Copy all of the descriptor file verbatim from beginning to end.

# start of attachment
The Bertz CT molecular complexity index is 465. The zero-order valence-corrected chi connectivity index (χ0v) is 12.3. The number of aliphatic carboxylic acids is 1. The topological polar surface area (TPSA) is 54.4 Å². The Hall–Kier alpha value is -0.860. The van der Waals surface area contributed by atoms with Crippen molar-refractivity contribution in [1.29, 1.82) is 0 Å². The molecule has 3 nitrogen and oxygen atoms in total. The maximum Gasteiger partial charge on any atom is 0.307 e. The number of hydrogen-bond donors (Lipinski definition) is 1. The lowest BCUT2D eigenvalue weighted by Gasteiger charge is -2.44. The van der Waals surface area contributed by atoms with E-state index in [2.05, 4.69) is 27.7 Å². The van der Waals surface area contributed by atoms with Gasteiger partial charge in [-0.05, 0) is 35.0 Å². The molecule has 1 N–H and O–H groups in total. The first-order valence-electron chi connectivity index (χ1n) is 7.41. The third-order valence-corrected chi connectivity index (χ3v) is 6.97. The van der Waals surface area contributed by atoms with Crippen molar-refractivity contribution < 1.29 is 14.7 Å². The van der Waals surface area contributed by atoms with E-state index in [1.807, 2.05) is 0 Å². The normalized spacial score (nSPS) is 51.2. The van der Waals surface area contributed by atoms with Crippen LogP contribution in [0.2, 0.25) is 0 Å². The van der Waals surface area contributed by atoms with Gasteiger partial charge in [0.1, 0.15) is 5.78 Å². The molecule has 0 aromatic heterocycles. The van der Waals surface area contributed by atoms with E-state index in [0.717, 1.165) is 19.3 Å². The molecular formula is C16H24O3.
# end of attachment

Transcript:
The Bertz CT molecular complexity index is 465. The zero-order valence-corrected chi connectivity index (χ0v) is 12.3. The number of aliphatic carboxylic acids is 1. The topological polar surface area (TPSA) is 54.4 Å². The Hall–Kier alpha value is -0.860. The van der Waals surface area contributed by atoms with Crippen molar-refractivity contribution in [1.29, 1.82) is 0 Å². The molecule has 3 nitrogen and oxygen atoms in total. The maximum Gasteiger partial charge on any atom is 0.307 e. The number of hydrogen-bond donors (Lipinski definition) is 1. The lowest BCUT2D eigenvalue weighted by Gasteiger charge is -2.44. The van der Waals surface area contributed by atoms with E-state index in [2.05, 4.69) is 27.7 Å². The van der Waals surface area contributed by atoms with Gasteiger partial charge in [-0.05, 0) is 35.0 Å². The molecule has 1 N–H and O–H groups in total. The first-order valence-electron chi connectivity index (χ1n) is 7.41. The third-order valence-corrected chi connectivity index (χ3v) is 6.97. The van der Waals surface area contributed by atoms with Crippen molar-refractivity contribution < 1.29 is 14.7 Å². The van der Waals surface area contributed by atoms with E-state index in [1.807, 2.05) is 0 Å². The normalized spacial score (nSPS) is 51.2. The van der Waals surface area contributed by atoms with Crippen LogP contribution in [0.2, 0.25) is 0 Å². The van der Waals surface area contributed by atoms with Gasteiger partial charge in [0.1, 0.15) is 5.78 Å². The molecule has 0 aromatic heterocycles. The van der Waals surface area contributed by atoms with E-state index in [0.717, 1.165) is 19.3 Å². The molecular formula is C16H24O3.